/ George Esiri, COURTESY www.alertnet.org
assistance in Nigeria
The ICRC, in close coordination with the
Nigerian Red Cross Society (NRCS), provided medical assistance
for people injured in violence that erupted in May in Plateau
and Kano states.
Teams visited hospitals and first-aid posts in Shendam and
Yelwa. They distributed 16 dressing sets and other materials
that enabled medical personnel and Red Cross volunteers on
the spot to treat up to 500 wounded.
The ICRC and NRCS also assessed the needs of people who had
fled the violence in Yelwa. Some 2,500 of them have been located
in Lafia town in neighbouring Nassarawa state; aid was also
given to the hospital there.
Meanwhile, following the violence that erupted in Kano on
10 May, another ICRC team reached the city five days later
and provided emergency supplies to the general hospital; the
national Red Cross had been giving medical assistance to the
wounded throughout the crisis. The ICRC also visited camps
for displaced people in Kano.
The ICRC in Nigeria has a quick-response capacity to provide
medical facilities with emergency dressing sets to treat 2,500
wounded and to provide essential emergency items for 20,000
Kennedy / LENSMEN
a mine-free world
Today, over three-quarters of the world's states
have ratified or acceded to the Convention on the
Prohibition of the Use, Stockpiling, Production and Transfer
of Anti-personnel Mines and on their Destruction, also known
as the Ottawa treaty, which was adopted in 1997. These countries
include some of the most mine-infested states in the world,
such as Angola, Afghanistan, Bosnia and Herzegovina, Cambodia
One of the pillars of the treaty is a set of promises that
each state agrees to pursue. For example, governments promise
mine-affected communities that one day they can return to
a peaceful life, free of the fear of death or mutilation by
hidden anti-personnel mines which infest their fields, pastures,
footpaths and playgrounds. To mine survivors, governments
promise to provide the assistance they need to rebuild their
lives in dignity. And to future generations, governments promise
that the scourge of anti-personnel mines will never return.
But are these promises being fulfilled? Is the Ottawa treaty
making a real difference on the ground?
At the end of this year, world leaders will meet to answer
these crucial questions, at the Ottawa treaty's First Review
Conference, referred to as the Nairobi Summit on a Mine-Free
World. Governments, international organizations, the ICRC
and other members of the Red Cross and Red Crescent Movement,
as well as the International Campaign to Ban Landmines and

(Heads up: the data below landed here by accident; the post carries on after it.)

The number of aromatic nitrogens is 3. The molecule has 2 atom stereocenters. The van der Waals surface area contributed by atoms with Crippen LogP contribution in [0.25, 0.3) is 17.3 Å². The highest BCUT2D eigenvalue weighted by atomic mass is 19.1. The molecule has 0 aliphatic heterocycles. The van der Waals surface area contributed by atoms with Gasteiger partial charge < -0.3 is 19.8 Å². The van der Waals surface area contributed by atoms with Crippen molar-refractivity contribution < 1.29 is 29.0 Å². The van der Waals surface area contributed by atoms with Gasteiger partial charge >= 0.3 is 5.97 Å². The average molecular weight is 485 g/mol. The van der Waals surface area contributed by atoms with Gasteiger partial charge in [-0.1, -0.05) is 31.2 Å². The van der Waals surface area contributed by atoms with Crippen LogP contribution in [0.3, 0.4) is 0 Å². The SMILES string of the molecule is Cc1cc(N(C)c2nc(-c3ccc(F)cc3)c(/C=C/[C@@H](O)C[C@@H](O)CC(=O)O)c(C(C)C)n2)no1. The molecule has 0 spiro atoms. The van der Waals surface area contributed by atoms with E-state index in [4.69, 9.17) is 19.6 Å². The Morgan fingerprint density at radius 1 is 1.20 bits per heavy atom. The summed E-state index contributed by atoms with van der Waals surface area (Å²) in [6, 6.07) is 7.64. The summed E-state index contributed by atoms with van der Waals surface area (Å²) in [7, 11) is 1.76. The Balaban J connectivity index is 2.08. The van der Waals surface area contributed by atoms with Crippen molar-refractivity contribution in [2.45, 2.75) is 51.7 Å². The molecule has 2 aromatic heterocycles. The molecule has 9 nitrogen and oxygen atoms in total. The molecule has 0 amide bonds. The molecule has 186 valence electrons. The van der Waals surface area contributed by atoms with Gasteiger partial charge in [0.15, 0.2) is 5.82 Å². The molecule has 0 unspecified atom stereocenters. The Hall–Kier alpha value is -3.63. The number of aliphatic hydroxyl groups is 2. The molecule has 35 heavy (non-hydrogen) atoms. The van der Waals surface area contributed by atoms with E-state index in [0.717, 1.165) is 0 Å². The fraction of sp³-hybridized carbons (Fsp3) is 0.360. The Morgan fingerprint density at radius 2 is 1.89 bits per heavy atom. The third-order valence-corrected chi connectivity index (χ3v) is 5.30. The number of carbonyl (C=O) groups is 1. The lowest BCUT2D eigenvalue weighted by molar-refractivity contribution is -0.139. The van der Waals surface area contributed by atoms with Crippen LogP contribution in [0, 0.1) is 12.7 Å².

other civil society representatives from all over the world,
will gather to take stock of the progress made towards the
global elimination of anti-personnel mines since the Convention
entered into force in 1999.
The ICRC has found that where the treaty is being fully implemented,
the annual number of new mine victims has fallen significantly.
But the landmine crisis is far from over. These hidden killers
continue to claim thousands of new victims each year. Ending
the landmine era will require the sustained efforts of all
states, humanitarian actors and civil society.
The Movement remains committed to achieving the Ottawa treaty's
humanitarian objectives and bringing about a mine-free world.
As a sign of this commitment, in December 2003, the Movement's
Council of Delegates renewed the Movement Strategy on Landmines
until 2009, and extended it to cover other explosive remnants
of war. The Strategy on Landmines provides a comprehensive
framework for the Movement's efforts to reduce the suffering
caused by landmines, which in addition to working directly
with mine victims and mine-affected communities, includes
advocacy to promote international norms such as the Ottawa
For more information see www.icrc.org
/ Radu Sigheti,
In response to the major humanitarian crisis
resulting from the conflict in the Darfur region, the ICRC,
in partnership with the Sudanese Red Crescent Society (SRCS),
has considerably reinforced its operations. Priority assistance
is provided to the displaced, sick and wounded persons, most
of them being scattered in camps and across towns. Assistance
includes building materials, cooking items and other basic
necessities, drinking water, hygiene and sanitation items
as well as seeds and agricultural tools.
The ICRC has opened operational bases in Al Junaina and Zalinji
in western Darfur, in addition to Al Fashir, Kutum and Kabkabiya
in northern Darfur and Nyala in southern Darfur. So far, over
50 expatriate delegates and 150 national staff are working
for the Darfur operation and they cooperate closely with the
branches and units of the SRCS, which is playing a key role
in this emergency operation performed in a difficult environment.
SRCS staff and volunteers carry out field assessments, register
internally displaced persons and distribute relief items.
They also help run the tracing and Red Cross message (RCM)
service that is crucial re-establishing family links. The
ICRC further seeks to coordinate the response of other partners
from the Movement in Darfur, namely the Spanish Red Cross,
which has a long-established presence in the area, and the
German Red Cross which recently expanded its activities to